How to be wise about fake newsNovember 17, 2016
A popular meme quotes Abraham Lincoln as saying, “Don’t believe everything you read on the Internet.” The adage is nothing new, but bears repeating as so many are failing to heed it.
Fake news sites are working overtime to lure visitors with “click-bait” headlines and have harnessed a new, powerful means of distribution: social media. Add to this combustible situation a deeply divided political electorate, and we have an all-out explosion of fake news. All those who care about truth should be concerned.
We need to be wise about our consumption of information, and so we are starting a new series to help equip you to discern fact from fiction in the news you consume and share. In the age of social media, we each have a platform, and how we use it is a reflection of our Christian witness. You may have not considered that what you post or like on Facebook or Twitter is a form of endorsement, but that is the way it is often viewed by others.
So, what is a fake news site? One that looks and poses as a source of real news. We will pull back the curtain on this throughout the series, but for example, here are some fake sites, which are posing as real:
WTOE 5 News
The Denver Guardian
We are intentionally not linking to them so as to avoid any appearance of endorsement. We want to very clear: these sites post intentionally inflammatory misinformation designed to get you to click and share them with others because they make money every time you do.
These types of sites traffic in catchy headlines to attract readers. That is called “click bait.” The sources are murky and anonymous and it is hard to determine from where these sites originate, so there is almost no accountability.
Here is a prime example of a fake news story, which received hundreds of thousands (yes you read that correctly) shares and likes on Facebook during the 2016 election cycle:
This was later proved untrue. In fact, Megyn Kelly received a huge $20 million contract offer to stay at FOX. This story was shared so many times on social media, and was reposted on different false sites and reshared, it was “trending” on Facebook. That is a lot of traffic and that traffic translates into profits for the original fake news site.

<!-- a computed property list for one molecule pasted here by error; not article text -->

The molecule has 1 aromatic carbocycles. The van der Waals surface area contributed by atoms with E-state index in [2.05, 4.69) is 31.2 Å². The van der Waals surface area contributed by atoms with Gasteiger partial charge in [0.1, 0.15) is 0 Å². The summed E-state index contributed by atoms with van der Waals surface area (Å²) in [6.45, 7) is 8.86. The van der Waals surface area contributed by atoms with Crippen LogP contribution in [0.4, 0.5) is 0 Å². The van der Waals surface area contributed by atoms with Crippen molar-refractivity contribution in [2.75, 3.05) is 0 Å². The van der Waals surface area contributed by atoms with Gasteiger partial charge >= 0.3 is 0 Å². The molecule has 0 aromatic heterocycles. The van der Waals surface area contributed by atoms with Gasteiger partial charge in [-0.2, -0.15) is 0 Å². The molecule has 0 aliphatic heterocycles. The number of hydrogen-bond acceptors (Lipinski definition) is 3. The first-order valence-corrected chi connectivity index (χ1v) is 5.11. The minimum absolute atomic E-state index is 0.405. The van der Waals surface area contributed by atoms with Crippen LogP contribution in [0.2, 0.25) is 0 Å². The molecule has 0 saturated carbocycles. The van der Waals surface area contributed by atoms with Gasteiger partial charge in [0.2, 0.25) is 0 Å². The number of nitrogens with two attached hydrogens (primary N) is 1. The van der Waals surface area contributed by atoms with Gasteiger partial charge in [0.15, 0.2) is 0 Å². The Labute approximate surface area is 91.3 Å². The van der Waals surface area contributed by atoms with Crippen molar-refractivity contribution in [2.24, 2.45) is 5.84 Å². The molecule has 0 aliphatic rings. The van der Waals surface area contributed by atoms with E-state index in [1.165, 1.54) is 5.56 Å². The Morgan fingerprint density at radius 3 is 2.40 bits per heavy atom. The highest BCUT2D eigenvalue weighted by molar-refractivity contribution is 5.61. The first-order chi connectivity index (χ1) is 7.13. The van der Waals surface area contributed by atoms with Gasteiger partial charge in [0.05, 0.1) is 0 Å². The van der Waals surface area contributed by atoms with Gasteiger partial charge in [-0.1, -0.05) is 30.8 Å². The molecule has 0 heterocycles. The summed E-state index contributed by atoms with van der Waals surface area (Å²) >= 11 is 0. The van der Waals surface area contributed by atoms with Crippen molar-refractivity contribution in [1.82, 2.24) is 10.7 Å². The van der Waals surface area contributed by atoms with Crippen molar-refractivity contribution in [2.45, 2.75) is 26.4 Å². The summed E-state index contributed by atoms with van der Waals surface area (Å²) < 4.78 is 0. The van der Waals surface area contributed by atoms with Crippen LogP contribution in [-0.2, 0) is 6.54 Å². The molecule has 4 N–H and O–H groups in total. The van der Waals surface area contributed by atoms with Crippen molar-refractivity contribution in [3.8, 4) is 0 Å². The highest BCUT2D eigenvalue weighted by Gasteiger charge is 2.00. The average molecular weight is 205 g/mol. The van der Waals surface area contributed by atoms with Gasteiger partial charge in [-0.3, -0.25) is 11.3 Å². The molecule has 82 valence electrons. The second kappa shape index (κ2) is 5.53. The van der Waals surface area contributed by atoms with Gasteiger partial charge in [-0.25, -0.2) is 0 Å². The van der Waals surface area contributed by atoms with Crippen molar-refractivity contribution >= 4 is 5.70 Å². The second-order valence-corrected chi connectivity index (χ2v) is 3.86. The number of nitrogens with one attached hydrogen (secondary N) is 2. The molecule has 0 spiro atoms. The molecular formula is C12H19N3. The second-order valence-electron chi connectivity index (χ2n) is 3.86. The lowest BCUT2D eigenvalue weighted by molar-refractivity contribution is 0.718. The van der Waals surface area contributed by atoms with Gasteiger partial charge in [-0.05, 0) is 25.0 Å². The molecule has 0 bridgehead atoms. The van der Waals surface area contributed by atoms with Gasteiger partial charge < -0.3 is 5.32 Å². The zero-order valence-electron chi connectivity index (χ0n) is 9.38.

Technology companies are already moving to address the issue of misinformation shared through their channels. Facebook and Google both announced “fake news” sites will be forbidden from using their internal advertising platforms.
Without the revenue generation triggered by fake news, the hope is that incentive to produce and disseminate it will dry up. But that does not mean that we, as news consumers, do not need to become more discerning about the sources of information upon which we rely.
As Christians, we should be among the people most interested in ensuring Truth triumphs. We know that the Lord detests lying (Proverbs 12:22) so much so that He put telling the truth in the top 10 commandments. We follow the Lord who Himself is the Way, and the Truth and the Life (John 14:6). We stand with Him in opposition to the lies and the Father of Lies who even now is deceiving so many (Revelation 12:9, John 8:44). Ultimately, is the knowledge of the truth that sets men free (John 8:32).
We must each ask ourselves, “is it more important that I be the first person to pass this along or is more important that people can trust me to tell the truth which requires that I verify what I am about post?” Being people who can be trusted to tell the truth to others is more important than being the first person to repeat a rumor, or worse, what turns out to be a lie. What we hear and read runs a gamut from the truth, the whole truth and nothing but the truth to outright deceptive guile. We are responsible to take the time to discern the difference before becoming a purveyor of fake news.
As a part of this series we will be asking and offering answer to questions like:
What kind of questions should we be asking about the source and publisher of the information? How can we determine, to the best of our ability, if a source is trustworthy or credible? How can we balance our news consumption to avoid an echo chamber of information all repeating the same thing?
What other questions do you have about fake news and how to discern the truth? Share in the comment section below and we’ll add it to the questions we ask of key experts in the weeks ahead.
Interview with veteran reporter Bob Smietana:
Interview with reporter and editor Billy Hallowell on the future of journalism and fake news:
Washington Post reporter and Christian Sarah Pulliam Bailey shares what it is like to be a journalist in a “post-truth” era and why Christians should care: